SINGAPORE - I have a fondness for Einstein. More and more as I grow older, or I should say old, Albert Einstein is my poster boy.
We rarely see a photograph of a young Einstein, when he was secretly grappling in the Swiss Patents Office with the outrageous idea of relativity. We mostly see pictures of an old Einstein, with his mop of white curly hair. There is a reason for this. In the collective mind of the world, Einstein is a kind of modern-day Lao Tzu, known beyond his genius for his wisdom and his quotes.
"I have reached an age when, if someone tells me to wear socks, I don't have to," he remarked, describing the positivity of old age with more aplomb than probably anyone in history.
Over these months of Covid-19, the elderly have been highlighted for their vulnerability before the virus, in many instances touchingly protected, but also horrifically dismissed. Instances are being revealed around the world of the aged being pushed to the margins.
Suddenly, whether we are ready for it or not, those of us who can no longer dance all night are apprehensively wondering where elderly ends and aged begins. Reaching this place is a shock. Only yesterday we were setting out to row down the river and today the ocean is visible ahead, and we wonder how we got here.
The strangest thing about this journey is that you still feel You, changeless and ageless in your essence. The same You who proudly dressed yourself for the first time without help, who cried outside the school gates when a parent was late to arrive, now awaits a great grandchild. Yet, nameless, formless, eternal, it is that same timeless You that silently witnesses each new event on the journey.
On another level, we know we are always changing, both physically and mentally, just as the scenery along the life we travel is always changing. The cells of our body are constantly replaced; every seven years we regularly create a new body and never notice, except when illness invades or wrinkles form.
We ignore the vast and complex cosmos within us that steadfastly goes about the business of keeping us alive, unaware that our inner body has a consciousness all its own. This intelligence functions independently, without our permission, making autonomous decisions. Yet, we live as if we control all things and will always be around.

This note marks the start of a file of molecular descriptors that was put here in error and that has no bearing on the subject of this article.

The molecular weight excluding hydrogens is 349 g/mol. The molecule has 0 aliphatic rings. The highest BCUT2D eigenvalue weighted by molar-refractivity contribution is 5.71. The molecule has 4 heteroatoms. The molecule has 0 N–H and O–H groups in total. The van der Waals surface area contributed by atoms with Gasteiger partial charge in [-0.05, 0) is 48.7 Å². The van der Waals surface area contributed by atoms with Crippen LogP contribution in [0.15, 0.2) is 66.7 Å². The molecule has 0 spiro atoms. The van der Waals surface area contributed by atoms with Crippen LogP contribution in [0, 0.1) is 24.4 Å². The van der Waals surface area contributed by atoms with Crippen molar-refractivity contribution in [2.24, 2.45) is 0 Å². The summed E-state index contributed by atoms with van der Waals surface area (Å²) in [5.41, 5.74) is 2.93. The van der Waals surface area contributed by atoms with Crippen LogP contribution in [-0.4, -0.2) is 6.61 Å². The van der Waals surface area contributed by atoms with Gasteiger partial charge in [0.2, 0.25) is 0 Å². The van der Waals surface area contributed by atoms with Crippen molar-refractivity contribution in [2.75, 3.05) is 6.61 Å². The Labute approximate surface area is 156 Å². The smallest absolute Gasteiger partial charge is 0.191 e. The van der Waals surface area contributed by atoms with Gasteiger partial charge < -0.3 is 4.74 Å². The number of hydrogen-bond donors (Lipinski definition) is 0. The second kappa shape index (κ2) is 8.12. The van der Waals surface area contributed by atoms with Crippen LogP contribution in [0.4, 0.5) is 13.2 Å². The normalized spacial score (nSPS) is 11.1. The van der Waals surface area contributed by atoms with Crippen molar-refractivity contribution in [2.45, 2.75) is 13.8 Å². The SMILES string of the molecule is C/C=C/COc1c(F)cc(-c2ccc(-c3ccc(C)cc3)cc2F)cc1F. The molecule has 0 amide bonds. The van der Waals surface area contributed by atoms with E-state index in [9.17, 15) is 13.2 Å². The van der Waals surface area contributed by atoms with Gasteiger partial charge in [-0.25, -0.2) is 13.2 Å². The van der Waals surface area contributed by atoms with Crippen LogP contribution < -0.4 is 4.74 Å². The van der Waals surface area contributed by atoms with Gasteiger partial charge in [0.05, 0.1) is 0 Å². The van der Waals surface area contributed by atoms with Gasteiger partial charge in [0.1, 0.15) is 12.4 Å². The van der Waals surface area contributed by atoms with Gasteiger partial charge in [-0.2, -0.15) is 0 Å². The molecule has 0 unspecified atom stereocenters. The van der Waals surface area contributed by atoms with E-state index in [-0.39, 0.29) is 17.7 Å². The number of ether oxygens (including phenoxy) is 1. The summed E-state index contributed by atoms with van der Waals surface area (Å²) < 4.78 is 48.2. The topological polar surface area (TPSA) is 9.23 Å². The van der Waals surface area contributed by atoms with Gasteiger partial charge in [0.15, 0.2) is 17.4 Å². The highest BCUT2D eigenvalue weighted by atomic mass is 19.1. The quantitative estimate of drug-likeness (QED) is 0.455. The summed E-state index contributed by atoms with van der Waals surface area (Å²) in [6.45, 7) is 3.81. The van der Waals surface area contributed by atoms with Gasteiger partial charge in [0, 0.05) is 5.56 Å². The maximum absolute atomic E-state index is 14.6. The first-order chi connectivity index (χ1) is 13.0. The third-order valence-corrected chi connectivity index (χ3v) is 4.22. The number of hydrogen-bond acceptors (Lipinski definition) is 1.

In this part of the world, age is traditionally revered. Shou Xing, god of longevity, his forehead stretched to accommodate the immense wisdom of his many years, is esteemed among Chinese gods. Yet, even Shou Xing faces demotion in our modern times before the growing tide of ageism. Although the aged have always known when they are old in comparison to the young, the phenomenon of ageism as a form of discrimination seems especially characteristic to our epoch.
That dark universe of the collective mind, the Internet, with its relentless tide of advertising, TikTok, Twitter et al, aggressively markets youth. There is nothing wrong with youth. The young make the world go round, doing all the things the aged once did, and more.
Yet, it needs to be firmly pointed out that, apart from arthritis and creaking joints and whatever more we suffer, the aged have exclusive proprietorship of the world's most prized possession. Wisdom is the great gift age bestows upon us. Wisdom, the residue of life's hard battles and pains, cannot be acquired through any process but ageing. It is a gift worth waiting for.